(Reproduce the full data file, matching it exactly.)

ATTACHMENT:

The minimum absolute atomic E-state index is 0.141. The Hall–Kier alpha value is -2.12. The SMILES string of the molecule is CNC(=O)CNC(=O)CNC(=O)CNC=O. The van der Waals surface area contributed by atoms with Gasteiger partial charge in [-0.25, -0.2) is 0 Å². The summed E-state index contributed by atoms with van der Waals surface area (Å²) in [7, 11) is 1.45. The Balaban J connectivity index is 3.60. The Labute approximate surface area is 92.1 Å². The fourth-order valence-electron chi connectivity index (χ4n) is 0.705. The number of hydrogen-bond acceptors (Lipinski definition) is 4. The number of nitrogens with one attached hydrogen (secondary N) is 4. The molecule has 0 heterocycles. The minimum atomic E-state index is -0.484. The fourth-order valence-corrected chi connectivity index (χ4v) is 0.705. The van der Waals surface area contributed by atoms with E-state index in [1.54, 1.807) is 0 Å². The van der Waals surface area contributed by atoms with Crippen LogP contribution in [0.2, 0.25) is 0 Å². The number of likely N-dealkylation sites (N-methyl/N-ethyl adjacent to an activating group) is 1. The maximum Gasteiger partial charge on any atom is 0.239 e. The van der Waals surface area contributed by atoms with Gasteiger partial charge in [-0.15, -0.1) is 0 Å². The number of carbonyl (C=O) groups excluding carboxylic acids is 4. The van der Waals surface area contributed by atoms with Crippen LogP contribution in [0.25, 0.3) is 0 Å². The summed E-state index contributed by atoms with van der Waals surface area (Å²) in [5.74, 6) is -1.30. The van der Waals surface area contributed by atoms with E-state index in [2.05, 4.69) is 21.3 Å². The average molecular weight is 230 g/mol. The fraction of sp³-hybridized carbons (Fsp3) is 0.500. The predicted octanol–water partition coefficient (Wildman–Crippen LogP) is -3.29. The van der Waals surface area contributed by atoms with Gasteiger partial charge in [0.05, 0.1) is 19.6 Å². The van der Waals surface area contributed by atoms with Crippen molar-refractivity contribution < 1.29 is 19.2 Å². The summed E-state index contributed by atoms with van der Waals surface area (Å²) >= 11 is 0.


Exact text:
The minimum absolute atomic E-state index is 0.141. The Hall–Kier alpha value is -2.12. The SMILES string of the molecule is CNC(=O)CNC(=O)CNC(=O)CNC=O. The van der Waals surface area contributed by atoms with Gasteiger partial charge in [-0.25, -0.2) is 0 Å². The summed E-state index contributed by atoms with van der Waals surface area (Å²) in [7, 11) is 1.45. The Balaban J connectivity index is 3.60. The Labute approximate surface area is 92.1 Å². The fourth-order valence-electron chi connectivity index (χ4n) is 0.705. The number of hydrogen-bond acceptors (Lipinski definition) is 4. The number of nitrogens with one attached hydrogen (secondary N) is 4. The molecule has 0 heterocycles. The minimum atomic E-state index is -0.484. The fourth-order valence-corrected chi connectivity index (χ4v) is 0.705. The van der Waals surface area contributed by atoms with E-state index in [1.54, 1.807) is 0 Å². The van der Waals surface area contributed by atoms with Crippen LogP contribution in [0.2, 0.25) is 0 Å². The number of likely N-dealkylation sites (N-methyl/N-ethyl adjacent to an activating group) is 1. The maximum Gasteiger partial charge on any atom is 0.239 e. The van der Waals surface area contributed by atoms with Gasteiger partial charge in [-0.15, -0.1) is 0 Å². The number of carbonyl (C=O) groups excluding carboxylic acids is 4. The van der Waals surface area contributed by atoms with Crippen LogP contribution in [0.25, 0.3) is 0 Å². The summed E-state index contributed by atoms with van der Waals surface area (Å²) in [5.74, 6) is -1.30. The van der Waals surface area contributed by atoms with E-state index in [2.05, 4.69) is 21.3 Å². The average molecular weight is 230 g/mol. The fraction of sp³-hybridized carbons (Fsp3) is 0.500. The predicted octanol–water partition coefficient (Wildman–Crippen LogP) is -3.29. The van der Waals surface area contributed by atoms with Gasteiger partial charge in [0.05, 0.1) is 19.6 Å². The van der Waals surface area contributed by atoms with Crippen molar-refractivity contribution < 1.29 is 19.2 Å². The summed E-state index contributed by atoms with van der Waals surface area (Å²) >= 11 is 0.